The article advocating that Buffalo sit Josh Allen until the offensive line is fixed brought out a lot of comments from many different angles. One of the lines of thought repeated by several people was that the Buffalo Bills should not have drafted QB Josh Allen with the offensive line being as bad as it is. Several people opined that the Bills should have done something to address the glaring weakness not only so the team can win games, but also to ensure that Allen isn’t killed while trying to become a franchise QB.
Last year, the offensive line wasn’t terrible, but general manager Brandon Beane traded away left tackle Cordy Glenn, then left guard Richie Incognito was released (after signing a team-friendly deal to remain and) after he blew a gasket, and then center Eric Wood had to retire early in the offseason due to a health issue. All of these departures were known before the draft. It is worth noting that while Wood’s departure was assured before free agency, Incognito’s episode began in earnest after free agency had begun.
Beane and head coach Sean McDermott had seen enough of Ryan Groy to believe that he could hold the fort at center. Much-maligned guard Vlad Ducasse had started most of the 2017 season at right guard and the offense functioned. Reserve guard John Miller took a step back in 2017 to the point that he couldn’t even beat out Ducasse. Rounding out the offensive line, rookie left tackle Dion Dawkins played well enough in place of an injured Glenn that Beane felt comfortable trading away the veteran to move up and take the aforementioned quarterback. Right tackle Jordan Mills was a liability, but the offense still functioned.
From Beane’s perspective, heading into free agency, he had Dawkins-Incognito-Groy-Ducasse-Mills. Good? No, but not completely terrible either. In free agency, Beane opted to fill the hole he created by shipping out defensive tackle Marcell Dareus, as the defensive line was historically bad in the middle of the season. In doing so, he didn’t have the money to spend on a positional group that looked to be more stable. Heading into the draft, however, Beane was looking at Dawkins-Ducasse-Groy-Miller-Mills as his starting offensive line. While he may not have realized it was going to be as bad as we witnessed against the Cincinnati Bengals, it clearly wasn’t good. With free agency essentially done, Beane only had the draft, and he made decisions based on his view of how to build a football team.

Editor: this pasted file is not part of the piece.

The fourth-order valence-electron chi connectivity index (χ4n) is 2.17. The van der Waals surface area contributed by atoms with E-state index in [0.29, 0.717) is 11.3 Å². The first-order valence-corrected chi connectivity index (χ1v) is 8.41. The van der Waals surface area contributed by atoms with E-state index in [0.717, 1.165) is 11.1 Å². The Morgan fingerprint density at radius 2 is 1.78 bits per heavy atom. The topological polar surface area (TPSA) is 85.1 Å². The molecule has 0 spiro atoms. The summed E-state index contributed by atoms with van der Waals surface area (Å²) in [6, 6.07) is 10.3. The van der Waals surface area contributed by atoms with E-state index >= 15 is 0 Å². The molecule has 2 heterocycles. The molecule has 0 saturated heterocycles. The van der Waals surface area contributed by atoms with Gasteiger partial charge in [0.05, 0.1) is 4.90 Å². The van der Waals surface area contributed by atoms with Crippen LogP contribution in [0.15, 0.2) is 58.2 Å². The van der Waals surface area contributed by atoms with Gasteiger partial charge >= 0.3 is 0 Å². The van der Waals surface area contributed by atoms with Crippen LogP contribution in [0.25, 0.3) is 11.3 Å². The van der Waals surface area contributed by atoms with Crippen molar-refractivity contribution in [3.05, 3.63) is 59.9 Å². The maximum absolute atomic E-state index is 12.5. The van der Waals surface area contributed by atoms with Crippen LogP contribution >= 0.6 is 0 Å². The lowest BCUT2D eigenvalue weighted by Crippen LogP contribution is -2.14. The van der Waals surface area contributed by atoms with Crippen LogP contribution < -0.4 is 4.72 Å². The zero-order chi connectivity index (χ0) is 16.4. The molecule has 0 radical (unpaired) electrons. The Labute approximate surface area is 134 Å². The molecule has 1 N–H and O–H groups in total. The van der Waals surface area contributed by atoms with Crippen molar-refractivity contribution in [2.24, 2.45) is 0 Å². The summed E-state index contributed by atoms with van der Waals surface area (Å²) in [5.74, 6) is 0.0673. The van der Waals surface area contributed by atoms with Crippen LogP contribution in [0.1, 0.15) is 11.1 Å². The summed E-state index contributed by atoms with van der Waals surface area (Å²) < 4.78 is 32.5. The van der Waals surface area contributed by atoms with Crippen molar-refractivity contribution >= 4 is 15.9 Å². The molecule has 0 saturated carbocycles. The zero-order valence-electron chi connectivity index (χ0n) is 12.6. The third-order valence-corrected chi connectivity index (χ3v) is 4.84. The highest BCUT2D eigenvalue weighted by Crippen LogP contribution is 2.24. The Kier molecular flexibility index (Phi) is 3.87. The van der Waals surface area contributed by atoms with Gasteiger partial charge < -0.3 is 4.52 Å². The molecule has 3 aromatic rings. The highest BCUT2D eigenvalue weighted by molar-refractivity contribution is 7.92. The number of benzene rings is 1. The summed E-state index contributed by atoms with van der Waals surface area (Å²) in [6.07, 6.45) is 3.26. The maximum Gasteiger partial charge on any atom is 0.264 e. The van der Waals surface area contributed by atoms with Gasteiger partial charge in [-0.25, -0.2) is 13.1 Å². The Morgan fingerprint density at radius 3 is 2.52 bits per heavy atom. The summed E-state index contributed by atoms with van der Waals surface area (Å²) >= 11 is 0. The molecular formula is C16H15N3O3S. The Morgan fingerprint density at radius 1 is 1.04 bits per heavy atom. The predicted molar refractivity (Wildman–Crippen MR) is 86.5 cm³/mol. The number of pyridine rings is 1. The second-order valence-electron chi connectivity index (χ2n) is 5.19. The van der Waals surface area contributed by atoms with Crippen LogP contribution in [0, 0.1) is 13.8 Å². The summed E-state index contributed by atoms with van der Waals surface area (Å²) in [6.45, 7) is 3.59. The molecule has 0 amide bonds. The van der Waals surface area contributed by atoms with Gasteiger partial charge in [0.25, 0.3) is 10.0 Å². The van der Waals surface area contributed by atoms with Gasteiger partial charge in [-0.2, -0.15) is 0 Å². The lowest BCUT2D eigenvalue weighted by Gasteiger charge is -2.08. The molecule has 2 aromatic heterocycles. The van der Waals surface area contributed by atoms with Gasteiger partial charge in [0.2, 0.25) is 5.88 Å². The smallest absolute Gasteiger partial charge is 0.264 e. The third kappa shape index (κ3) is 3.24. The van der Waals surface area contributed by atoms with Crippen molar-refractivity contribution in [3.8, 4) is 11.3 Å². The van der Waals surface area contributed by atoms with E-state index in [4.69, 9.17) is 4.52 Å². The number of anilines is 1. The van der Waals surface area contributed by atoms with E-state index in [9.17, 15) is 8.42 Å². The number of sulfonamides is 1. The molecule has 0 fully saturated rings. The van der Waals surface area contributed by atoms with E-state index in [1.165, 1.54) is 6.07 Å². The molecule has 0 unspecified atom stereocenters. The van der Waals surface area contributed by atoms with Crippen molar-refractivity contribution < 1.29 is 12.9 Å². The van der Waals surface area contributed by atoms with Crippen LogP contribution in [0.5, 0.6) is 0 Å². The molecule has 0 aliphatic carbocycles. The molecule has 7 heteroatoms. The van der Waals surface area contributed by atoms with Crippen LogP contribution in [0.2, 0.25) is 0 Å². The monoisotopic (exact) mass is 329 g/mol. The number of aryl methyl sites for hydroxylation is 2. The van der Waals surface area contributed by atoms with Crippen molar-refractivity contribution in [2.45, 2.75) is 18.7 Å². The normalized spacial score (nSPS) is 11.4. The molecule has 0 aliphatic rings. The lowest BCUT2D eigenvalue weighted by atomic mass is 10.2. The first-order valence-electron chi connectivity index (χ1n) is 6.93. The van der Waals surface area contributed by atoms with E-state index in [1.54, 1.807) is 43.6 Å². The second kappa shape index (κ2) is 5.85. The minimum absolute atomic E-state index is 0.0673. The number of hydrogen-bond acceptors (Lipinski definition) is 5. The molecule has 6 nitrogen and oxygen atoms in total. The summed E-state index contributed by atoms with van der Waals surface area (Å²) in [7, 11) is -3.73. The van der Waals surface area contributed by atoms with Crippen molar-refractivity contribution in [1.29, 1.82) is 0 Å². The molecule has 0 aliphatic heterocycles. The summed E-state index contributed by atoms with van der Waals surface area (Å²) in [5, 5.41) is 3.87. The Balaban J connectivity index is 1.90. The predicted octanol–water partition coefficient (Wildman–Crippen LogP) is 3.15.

Many have argued that the cornerstones of a successful NFL team are a franchise QB, LT, and pass rusher. Beane had a serviceable LT, a good DE in Jerry Hughes, and nothing at all at QB. Beane chose to prioritize acquiring a franchise QB. He hopefully found one in Josh Allen, though it is far from certain. Drafting Allen required expending a lot of draft picks, but it is hard to criticize Beane for doing what he thought he had to do to select “his” guy. (It will be easy to blame Beane for selecting the wrong guy if Allen doesn’t work out, but that’s a couple years down the line.)
Beane didn’t try to fill Incognito’s left guard slot until the fifth round, when he chose Wyatt Teller. He didn’t have much of a chance to draft a guard before then, as no guards were picked between DT Harrison Phillips and the start of the fifth round. He could have “reached” in the fourth for Cole Madison, the only guard to come off the board between Phillips and Teller. He could also have taken one of the three centers (Mason Cole, Brian Allen, and Scott Quessenberry) who were selected between Phillips and Teller. Would any of them have stepped in and helped the Bills to avert the disaster witnessed on Sunday? Likely not.
The only way that Beane could have addressed the offensive line earlier than the fifth round would have been to pass on trading up for LB Tremaine Edmunds. Center Billy Price was on the board at 21, when the Bills would have been on the clock. With no second round pick (Allen trade), the Bills would have had to add a future pick to have moved up from 65 to draft a guy like Will Hernandez early in the second round. Those moves would almost certainly have people feeling better about the offensive line, even though trading up for Hernandez would have cost at least a 2019 third to go with pick 65.
But, the Bills wouldn’t have Edmunds in the center of the defense, leading what had been a problem area for Buffalo. True, it still figures to be a problem area given that Buffalo has meager LB talent outside of Edmunds. This is where the collaboration between the general manager and head coach most likely tipped the scales. They both wanted a QB for the offense, so they selected Allen. They also needed a leader for the defense, Buffalo’s version of Luke Kuechly. Acquiring both this year meant giving the offensive line a lick and a promise.
With all that said, don’t be surprised to see Beane pull off a couple of deals for interior offensive linemen over the next couple days instead of waiting to see who hits the waiver wire. Buffalo wouldn’t have to outbid anyone if the team sends a late-round pick to a franchise that was going to cut a guy who would have been their fourth interior OL anyway.